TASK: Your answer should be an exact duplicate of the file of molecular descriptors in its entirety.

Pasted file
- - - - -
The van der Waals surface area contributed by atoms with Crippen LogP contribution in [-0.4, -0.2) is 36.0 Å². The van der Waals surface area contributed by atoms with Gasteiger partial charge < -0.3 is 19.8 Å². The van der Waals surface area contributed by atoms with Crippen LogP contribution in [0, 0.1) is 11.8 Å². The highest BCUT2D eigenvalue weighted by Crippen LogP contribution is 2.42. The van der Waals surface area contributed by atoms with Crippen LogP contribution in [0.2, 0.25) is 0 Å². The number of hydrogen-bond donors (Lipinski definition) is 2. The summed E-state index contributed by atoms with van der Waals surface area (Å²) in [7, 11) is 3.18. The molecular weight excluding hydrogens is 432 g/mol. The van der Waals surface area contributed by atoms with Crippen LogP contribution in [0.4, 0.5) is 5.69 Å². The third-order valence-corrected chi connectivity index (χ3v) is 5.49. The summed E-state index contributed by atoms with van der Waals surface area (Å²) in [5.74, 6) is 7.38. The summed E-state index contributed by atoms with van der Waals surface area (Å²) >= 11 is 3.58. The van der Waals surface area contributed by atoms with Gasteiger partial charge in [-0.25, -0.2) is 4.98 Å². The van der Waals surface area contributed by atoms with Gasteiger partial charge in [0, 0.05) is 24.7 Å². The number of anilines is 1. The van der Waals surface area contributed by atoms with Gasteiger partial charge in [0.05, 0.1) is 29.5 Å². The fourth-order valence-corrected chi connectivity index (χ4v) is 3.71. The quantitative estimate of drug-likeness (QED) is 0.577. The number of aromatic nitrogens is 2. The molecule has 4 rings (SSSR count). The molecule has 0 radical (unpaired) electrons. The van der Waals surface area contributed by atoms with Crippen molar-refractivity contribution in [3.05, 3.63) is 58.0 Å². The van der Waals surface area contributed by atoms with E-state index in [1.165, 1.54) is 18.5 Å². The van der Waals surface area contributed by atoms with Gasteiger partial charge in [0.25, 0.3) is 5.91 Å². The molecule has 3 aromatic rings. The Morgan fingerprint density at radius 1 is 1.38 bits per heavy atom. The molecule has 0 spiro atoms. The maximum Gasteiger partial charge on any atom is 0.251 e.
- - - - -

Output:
The van der Waals surface area contributed by atoms with Crippen LogP contribution in [-0.4, -0.2) is 36.0 Å². The van der Waals surface area contributed by atoms with Gasteiger partial charge < -0.3 is 19.8 Å². The van der Waals surface area contributed by atoms with Crippen LogP contribution in [0, 0.1) is 11.8 Å². The highest BCUT2D eigenvalue weighted by Crippen LogP contribution is 2.42. The van der Waals surface area contributed by atoms with Crippen LogP contribution in [0.2, 0.25) is 0 Å². The number of hydrogen-bond donors (Lipinski definition) is 2. The summed E-state index contributed by atoms with van der Waals surface area (Å²) in [7, 11) is 3.18. The molecular weight excluding hydrogens is 432 g/mol. The van der Waals surface area contributed by atoms with Crippen LogP contribution in [0.4, 0.5) is 5.69 Å². The third-order valence-corrected chi connectivity index (χ3v) is 5.49. The summed E-state index contributed by atoms with van der Waals surface area (Å²) in [5.74, 6) is 7.38. The summed E-state index contributed by atoms with van der Waals surface area (Å²) >= 11 is 3.58. The van der Waals surface area contributed by atoms with Gasteiger partial charge in [-0.25, -0.2) is 4.98 Å². The van der Waals surface area contributed by atoms with Gasteiger partial charge in [0, 0.05) is 24.7 Å². The number of anilines is 1. The van der Waals surface area contributed by atoms with Gasteiger partial charge in [0.05, 0.1) is 29.5 Å². The fourth-order valence-corrected chi connectivity index (χ4v) is 3.71. The quantitative estimate of drug-likeness (QED) is 0.577. The number of aromatic nitrogens is 2. The molecule has 4 rings (SSSR count). The molecule has 0 radical (unpaired) electrons. The van der Waals surface area contributed by atoms with Crippen molar-refractivity contribution in [3.05, 3.63) is 58.0 Å². The van der Waals surface area contributed by atoms with E-state index in [1.165, 1.54) is 18.5 Å². The van der Waals surface area contributed by atoms with Gasteiger partial charge in [0.25, 0.3) is 5.91 Å². The molecule has 3 aromatic rings. The Morgan fingerprint density at radius 1 is 1.38 bits per heavy atom. The molecule has 0 spiro atoms. The maximum Gasteiger partial charge on any atom is 0.251 e.